By Leonard Gildarie
This would be our last engagement for the year. It has been a roller-coaster one and as we enter a brand new one tomorrow, it will be filled with hopes, but from all indications, it will be a tough one by any measure.
The year 2017 has also been a challenging one for the media as well. Quite a few colleagues have moved on and there are just not a lot of folks who want to enter an arena that is so highly demanding… taxing…with so little reward, except the changes that come as a result of our work.
When the ruling Coalition entered office, it was riding on calls from the populace for change. People believed that the former administration dropped the ball. At the local government level, there had been no elections for over two decades and little kings and queens were born to dictate, with little oversight to assess their performance in the various NDCs.
There were of course projects in which questions abound…Amaila, the Berbice Bridge, Marriott, and a number of privatisations.
I have difficulty understanding anyone defending the Berbice Bridge financing or the Marriott configuration. How could Guyana put up 60 or 70 percent of the monies and land yet hand control to a few, some of them unknowns, for a mere 10 or 20 percent stake?
It is like you and your friend entering into a business arrangement. You put up $70 and your friend $30. Yet your friend wants you to pledge the office, the car and the business and make him boss and if anything goes wrong, he has the first lien on the business.
These were but some of the reasoning that landed the PPP/C in trouble during its last term, leading to the prorogation of Parliament.
So it was that the previous administration fell out of favour with Guyana, but still managed to command almost half of the votes. I would not say they did not do well for Guyana during the last two decades prior to 2015. We have made significant strides, but somehow lost the way by refusing or just not listening to the complaints of our people.
The Granger-led administration hit the ground running in May 2015 with immediate news from Venezuela that the oil ExxonMobil struck belongs to them.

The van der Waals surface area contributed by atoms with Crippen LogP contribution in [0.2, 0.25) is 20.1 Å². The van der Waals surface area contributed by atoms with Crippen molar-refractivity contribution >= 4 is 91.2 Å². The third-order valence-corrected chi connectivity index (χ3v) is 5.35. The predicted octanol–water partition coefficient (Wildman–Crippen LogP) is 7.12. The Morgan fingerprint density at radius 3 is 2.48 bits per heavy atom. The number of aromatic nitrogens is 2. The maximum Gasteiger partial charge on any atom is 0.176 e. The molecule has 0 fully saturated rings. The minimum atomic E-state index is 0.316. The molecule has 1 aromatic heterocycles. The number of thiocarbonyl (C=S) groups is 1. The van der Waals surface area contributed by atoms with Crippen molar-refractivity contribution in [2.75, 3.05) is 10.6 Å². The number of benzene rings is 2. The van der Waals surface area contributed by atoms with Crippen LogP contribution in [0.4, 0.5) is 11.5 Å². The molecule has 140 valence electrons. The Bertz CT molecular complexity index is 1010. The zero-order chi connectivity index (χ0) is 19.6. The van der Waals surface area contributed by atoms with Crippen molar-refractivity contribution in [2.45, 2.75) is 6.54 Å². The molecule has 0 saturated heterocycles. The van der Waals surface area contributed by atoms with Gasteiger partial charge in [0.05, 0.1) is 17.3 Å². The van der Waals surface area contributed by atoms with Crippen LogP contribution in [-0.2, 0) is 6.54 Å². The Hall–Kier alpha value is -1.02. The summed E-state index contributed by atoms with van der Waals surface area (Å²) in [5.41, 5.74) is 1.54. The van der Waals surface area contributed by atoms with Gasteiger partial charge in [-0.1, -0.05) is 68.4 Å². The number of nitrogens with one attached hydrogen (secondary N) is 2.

Guyana Goldfields, investing hundreds of millions of US dollars in its mines, was then faced with a complaint filed by Venezuela to the Canadian authorities. The land they were given to mine, in Region Seven, is also being claimed by our Spanish-speaking neighbours.
There were problems also with sugar, with GuySuCo announcing that it had no monies.
The administration set about its reorganisation plan. The budgets that followed, except for the recent one, were largely concentrating on broadening the tax base. It was not totally unexpected…a small percentage of businesses and workers were paying the taxes for the rest of Guyana.
Of course, there was immediate unhappiness at some of the tax measures. It was hurting the pockets of hundreds of businesses who were operating below the radar and paying little taxes or none at all.
Personally, I believed that while necessary, those tax measures happened too quickly.
However, the administration made it clear that it is the intention to even the playing field and then gradually reduce VAT and other taxes as the dust settles.
Well, we will see how that goes. We must pay our taxes.
At the city level, there was wide support for the scrapping of the planned parking meter project. I sincerely endorse any plans to clean up our city and introduce orderliness.
There was significant rainfall recently, but Georgetown and its environs were spared from major flooding despite a few communities reporting of water accumulation.
I will be the first to laud the Ministry of Public Infrastructure. Quite a few roads were repaved and driving in the city is much easier now, despite the congestion. The cleaning of major waterways has helped too. I like the orderliness around Stabroek Market, but something has to be done about the traffic bottleneck south of the Parliament Buildings.
We need structured parking, but not the project in the configuration as set out by City Council. There was clearly a seeming rush at the last minute to force the project down the throats of Guyanese. The authorities will have to help City Council on that one.
Rice and gold have both done well despite the latter’s fall in declarations. Rains and uncertainty in the gold sector would have contributed to the declaration target for gold not being reached. Smuggling from what I am hearing played a major role too.
But higher gold prices have helped in the foreign currency earnings, pushing it higher than last year.